Today I want to share with you some Beneficial ACTIONS that really help you live a longer life as well as having long health.
Having three meals and two or three snacks a day is a great way fit in all the nutrition your body needs – and more. You’ll keep your blood sugar lower and steadier to guard against diabetes and heart conditions associated with blood sugar problems. You’ll avoid big portions and a starve and binge pattern that can lead to extra weight.
When possible, eat organic. But more importantly avoid the common food additives and ingredients that are potent health wreckers: Excess sodium, trans fats, saturated fat, sweeteners and refined carbs. These five raise your blood pressure and “bad” LDL cholesterol, increase your risk of heart disease, put your blood sugar on a roller coaster and even fire up body-wide chronic inflammation which is a powerful risk factor for everything from heart disease and stroke to cancer and more.
In a stunning study that followed 202 women and men for more than 18 years, researchers found that those who practices meditation has a 23 percent lower risk of dying from any cause during the study and a 30 percent lower risk of death from heart disease. The best news is that you don’t need to sit alone in a room saying “Om…” (that does work also) Spending time with friends, walking in nature, and listening to favorite music with your spouse can all promote the deep relaxation we all need.
Insomnia – annoying, exhausting, and mysterious – becomes a common experience as we age. Medical conditions, prescriptions and over the counter drugs, eating patterns, exercise habits, time outdoors and your bedtime routine all play important roles in your sleep. Experts say the key is to work with, not against, your changing sleeping cycles as you age.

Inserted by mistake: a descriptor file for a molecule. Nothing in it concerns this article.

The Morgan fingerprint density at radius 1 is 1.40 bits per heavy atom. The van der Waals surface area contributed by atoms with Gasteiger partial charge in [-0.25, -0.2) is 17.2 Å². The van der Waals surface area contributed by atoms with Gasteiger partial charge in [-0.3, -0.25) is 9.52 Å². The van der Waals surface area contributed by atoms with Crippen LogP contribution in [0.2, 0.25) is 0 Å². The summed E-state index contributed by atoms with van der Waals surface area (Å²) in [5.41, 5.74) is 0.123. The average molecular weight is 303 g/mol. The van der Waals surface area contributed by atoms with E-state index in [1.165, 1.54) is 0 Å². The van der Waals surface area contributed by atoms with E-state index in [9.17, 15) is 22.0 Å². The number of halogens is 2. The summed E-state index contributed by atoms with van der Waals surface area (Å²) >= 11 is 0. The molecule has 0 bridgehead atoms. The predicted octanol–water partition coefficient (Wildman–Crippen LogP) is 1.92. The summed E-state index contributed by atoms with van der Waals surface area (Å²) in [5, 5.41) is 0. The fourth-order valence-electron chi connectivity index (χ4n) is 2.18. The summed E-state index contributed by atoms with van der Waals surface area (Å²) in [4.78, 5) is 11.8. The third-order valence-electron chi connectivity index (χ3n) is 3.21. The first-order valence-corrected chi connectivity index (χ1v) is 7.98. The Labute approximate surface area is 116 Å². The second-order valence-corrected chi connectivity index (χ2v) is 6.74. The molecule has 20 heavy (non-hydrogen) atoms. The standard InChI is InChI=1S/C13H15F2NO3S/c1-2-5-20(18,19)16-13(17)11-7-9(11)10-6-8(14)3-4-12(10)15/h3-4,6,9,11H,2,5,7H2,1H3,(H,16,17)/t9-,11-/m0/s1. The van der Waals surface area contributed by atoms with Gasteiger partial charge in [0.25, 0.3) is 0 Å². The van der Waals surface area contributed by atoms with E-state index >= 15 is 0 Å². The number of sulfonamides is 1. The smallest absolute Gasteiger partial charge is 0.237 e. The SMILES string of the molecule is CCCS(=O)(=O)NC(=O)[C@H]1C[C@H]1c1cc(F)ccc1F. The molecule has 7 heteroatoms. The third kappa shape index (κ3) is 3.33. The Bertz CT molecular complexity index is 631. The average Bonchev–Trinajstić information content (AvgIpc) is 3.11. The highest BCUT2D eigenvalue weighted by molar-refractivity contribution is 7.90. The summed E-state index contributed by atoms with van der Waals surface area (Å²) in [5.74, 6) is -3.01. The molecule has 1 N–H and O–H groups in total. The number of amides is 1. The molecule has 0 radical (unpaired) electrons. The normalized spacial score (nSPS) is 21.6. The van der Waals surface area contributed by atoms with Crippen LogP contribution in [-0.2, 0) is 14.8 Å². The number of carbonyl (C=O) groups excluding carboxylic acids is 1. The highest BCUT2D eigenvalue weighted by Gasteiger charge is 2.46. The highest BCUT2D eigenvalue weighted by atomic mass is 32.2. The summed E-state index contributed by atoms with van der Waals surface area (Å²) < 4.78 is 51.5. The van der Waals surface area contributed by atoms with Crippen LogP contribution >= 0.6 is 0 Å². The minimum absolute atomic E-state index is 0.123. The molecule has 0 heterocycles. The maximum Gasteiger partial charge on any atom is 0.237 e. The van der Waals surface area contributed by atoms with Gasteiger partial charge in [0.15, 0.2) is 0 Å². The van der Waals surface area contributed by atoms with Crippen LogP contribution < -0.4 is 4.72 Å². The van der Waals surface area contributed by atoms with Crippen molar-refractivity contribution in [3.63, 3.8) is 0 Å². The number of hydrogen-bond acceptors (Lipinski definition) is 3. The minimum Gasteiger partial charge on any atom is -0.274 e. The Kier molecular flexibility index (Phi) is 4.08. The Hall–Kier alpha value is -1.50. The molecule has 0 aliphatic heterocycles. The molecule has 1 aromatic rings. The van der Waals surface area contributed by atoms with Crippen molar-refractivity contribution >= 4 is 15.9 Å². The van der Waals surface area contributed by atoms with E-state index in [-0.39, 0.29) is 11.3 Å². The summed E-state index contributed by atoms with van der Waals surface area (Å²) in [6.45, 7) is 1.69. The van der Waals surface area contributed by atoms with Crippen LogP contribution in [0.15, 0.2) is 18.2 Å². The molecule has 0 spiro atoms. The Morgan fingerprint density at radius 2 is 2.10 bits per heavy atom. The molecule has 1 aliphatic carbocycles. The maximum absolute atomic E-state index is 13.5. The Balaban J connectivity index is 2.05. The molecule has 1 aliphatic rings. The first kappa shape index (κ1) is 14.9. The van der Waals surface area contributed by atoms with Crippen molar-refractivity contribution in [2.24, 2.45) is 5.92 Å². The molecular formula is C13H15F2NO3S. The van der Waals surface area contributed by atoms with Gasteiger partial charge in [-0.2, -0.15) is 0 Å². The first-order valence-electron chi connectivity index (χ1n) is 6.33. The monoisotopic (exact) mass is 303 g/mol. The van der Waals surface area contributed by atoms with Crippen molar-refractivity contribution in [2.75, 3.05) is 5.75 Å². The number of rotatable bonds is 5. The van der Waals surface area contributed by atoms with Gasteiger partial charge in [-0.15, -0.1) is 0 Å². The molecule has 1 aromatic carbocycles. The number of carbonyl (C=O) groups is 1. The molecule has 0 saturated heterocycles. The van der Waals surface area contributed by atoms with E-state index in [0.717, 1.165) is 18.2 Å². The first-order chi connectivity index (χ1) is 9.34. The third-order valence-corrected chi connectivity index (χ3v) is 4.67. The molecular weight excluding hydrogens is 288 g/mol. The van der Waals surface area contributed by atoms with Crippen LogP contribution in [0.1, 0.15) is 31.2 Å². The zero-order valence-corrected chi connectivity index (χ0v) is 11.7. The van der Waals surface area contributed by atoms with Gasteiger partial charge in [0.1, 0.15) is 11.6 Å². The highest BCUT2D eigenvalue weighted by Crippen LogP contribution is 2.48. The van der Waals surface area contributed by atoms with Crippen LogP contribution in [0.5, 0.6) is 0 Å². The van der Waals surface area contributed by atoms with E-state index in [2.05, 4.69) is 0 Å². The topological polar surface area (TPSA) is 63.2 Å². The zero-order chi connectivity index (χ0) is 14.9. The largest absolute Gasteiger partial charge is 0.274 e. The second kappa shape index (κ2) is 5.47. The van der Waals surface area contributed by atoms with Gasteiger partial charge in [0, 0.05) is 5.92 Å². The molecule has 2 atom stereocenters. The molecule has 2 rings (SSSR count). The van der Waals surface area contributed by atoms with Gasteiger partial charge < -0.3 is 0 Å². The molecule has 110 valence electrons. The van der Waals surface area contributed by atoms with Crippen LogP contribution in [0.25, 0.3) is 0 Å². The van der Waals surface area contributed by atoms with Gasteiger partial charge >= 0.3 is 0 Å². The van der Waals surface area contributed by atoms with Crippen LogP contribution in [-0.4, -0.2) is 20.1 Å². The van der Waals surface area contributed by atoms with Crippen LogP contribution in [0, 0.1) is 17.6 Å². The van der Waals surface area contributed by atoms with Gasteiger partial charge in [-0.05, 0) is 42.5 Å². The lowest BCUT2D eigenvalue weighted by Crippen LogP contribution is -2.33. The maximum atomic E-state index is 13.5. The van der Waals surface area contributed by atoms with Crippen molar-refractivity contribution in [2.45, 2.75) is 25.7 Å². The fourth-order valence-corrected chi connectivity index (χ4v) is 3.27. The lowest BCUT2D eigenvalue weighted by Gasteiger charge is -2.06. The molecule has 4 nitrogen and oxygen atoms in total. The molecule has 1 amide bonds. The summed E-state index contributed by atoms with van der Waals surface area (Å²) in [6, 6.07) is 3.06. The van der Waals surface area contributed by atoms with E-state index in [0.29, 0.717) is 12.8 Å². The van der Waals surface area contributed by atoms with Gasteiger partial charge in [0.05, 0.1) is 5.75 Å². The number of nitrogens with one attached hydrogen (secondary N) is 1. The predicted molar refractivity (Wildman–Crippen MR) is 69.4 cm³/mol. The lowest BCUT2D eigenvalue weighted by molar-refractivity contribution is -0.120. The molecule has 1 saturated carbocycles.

These are all very important Actions to take note of while trying to keep long health as you live your long life. It is very important to remember it is not too late to start changing your habits and behaviors now. It is not too late to reap the benefits of these changes. You can erase your past! What changes can you make today?
Whether you are in your 20’s, 40’s or your 60’s we all have ideas of what old age means to us, and usually they are probably not great thoughts about what our future holds after whatever number we choose in our head to be “Old”.
Here are some big myths about aging that might just make you change your mind about what your future might hold:
Creaky, achy joints are an inherent part of aging
Myth. A more accurate statement would be that creaky, achy joints are an inevitable part of not exercising. Researchers from Monash University Medical School in Australia assessed 146 women ages 40 to 67 with no history of knee osteoarthritis or significant knee injury, and then compared their findings with the women’s physical activity history. They found that women who exercised at least once every two weeks for at least 20 minutes had more cartilage in their knees, suggesting that they were less likely to develop arthritis.